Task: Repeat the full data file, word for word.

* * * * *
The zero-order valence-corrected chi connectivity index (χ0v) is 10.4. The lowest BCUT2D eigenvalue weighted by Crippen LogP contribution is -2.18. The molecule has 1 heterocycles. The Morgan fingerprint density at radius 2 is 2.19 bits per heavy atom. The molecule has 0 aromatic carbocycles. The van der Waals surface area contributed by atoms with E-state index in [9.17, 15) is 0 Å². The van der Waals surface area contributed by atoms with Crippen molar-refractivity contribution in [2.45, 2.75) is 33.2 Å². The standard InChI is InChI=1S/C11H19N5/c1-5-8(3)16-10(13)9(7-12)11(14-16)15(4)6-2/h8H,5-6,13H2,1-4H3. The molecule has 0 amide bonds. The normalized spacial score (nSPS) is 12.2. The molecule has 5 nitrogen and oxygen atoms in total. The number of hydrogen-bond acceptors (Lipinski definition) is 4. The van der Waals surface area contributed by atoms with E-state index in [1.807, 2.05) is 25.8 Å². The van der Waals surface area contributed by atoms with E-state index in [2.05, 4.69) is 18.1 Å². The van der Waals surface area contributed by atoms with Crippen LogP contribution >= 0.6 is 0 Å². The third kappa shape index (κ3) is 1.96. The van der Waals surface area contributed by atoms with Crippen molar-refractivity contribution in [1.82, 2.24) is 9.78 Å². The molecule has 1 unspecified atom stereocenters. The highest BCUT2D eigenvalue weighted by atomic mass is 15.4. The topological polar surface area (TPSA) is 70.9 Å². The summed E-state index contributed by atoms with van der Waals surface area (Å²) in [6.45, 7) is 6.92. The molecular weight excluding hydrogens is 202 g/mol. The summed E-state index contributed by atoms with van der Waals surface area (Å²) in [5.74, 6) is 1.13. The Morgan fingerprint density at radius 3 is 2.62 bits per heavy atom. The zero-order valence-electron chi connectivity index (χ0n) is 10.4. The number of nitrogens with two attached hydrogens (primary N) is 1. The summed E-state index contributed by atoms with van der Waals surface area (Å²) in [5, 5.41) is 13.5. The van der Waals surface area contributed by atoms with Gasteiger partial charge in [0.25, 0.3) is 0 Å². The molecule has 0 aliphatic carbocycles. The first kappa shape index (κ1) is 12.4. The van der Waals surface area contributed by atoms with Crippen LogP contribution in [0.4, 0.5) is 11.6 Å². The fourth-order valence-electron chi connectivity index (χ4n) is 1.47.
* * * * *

The zero-order valence-corrected chi connectivity index (χ0v) is 10.4. The lowest BCUT2D eigenvalue weighted by Crippen LogP contribution is -2.18. The molecule has 1 heterocycles. The Morgan fingerprint density at radius 2 is 2.19 bits per heavy atom. The molecule has 0 aromatic carbocycles. The van der Waals surface area contributed by atoms with E-state index in [9.17, 15) is 0 Å². The van der Waals surface area contributed by atoms with Crippen molar-refractivity contribution in [2.45, 2.75) is 33.2 Å². The standard InChI is InChI=1S/C11H19N5/c1-5-8(3)16-10(13)9(7-12)11(14-16)15(4)6-2/h8H,5-6,13H2,1-4H3. The molecule has 0 amide bonds. The normalized spacial score (nSPS) is 12.2. The molecule has 5 nitrogen and oxygen atoms in total. The number of hydrogen-bond acceptors (Lipinski definition) is 4. The van der Waals surface area contributed by atoms with E-state index in [1.807, 2.05) is 25.8 Å². The van der Waals surface area contributed by atoms with E-state index in [2.05, 4.69) is 18.1 Å². The van der Waals surface area contributed by atoms with Crippen LogP contribution >= 0.6 is 0 Å². The third kappa shape index (κ3) is 1.96. The van der Waals surface area contributed by atoms with Crippen molar-refractivity contribution in [1.82, 2.24) is 9.78 Å². The molecule has 1 unspecified atom stereocenters. The highest BCUT2D eigenvalue weighted by atomic mass is 15.4. The topological polar surface area (TPSA) is 70.9 Å². The summed E-state index contributed by atoms with van der Waals surface area (Å²) in [6.45, 7) is 6.92. The molecular weight excluding hydrogens is 202 g/mol. The summed E-state index contributed by atoms with van der Waals surface area (Å²) in [5.74, 6) is 1.13. The Morgan fingerprint density at radius 3 is 2.62 bits per heavy atom. The zero-order valence-electron chi connectivity index (χ0n) is 10.4. The number of nitrogens with two attached hydrogens (primary N) is 1. The summed E-state index contributed by atoms with van der Waals surface area (Å²) in [5, 5.41) is 13.5. The van der Waals surface area contributed by atoms with Gasteiger partial charge in [0.25, 0.3) is 0 Å². The molecule has 0 aliphatic carbocycles. The first kappa shape index (κ1) is 12.4. The van der Waals surface area contributed by atoms with Crippen LogP contribution in [0.4, 0.5) is 11.6 Å². The fourth-order valence-electron chi connectivity index (χ4n) is 1.47.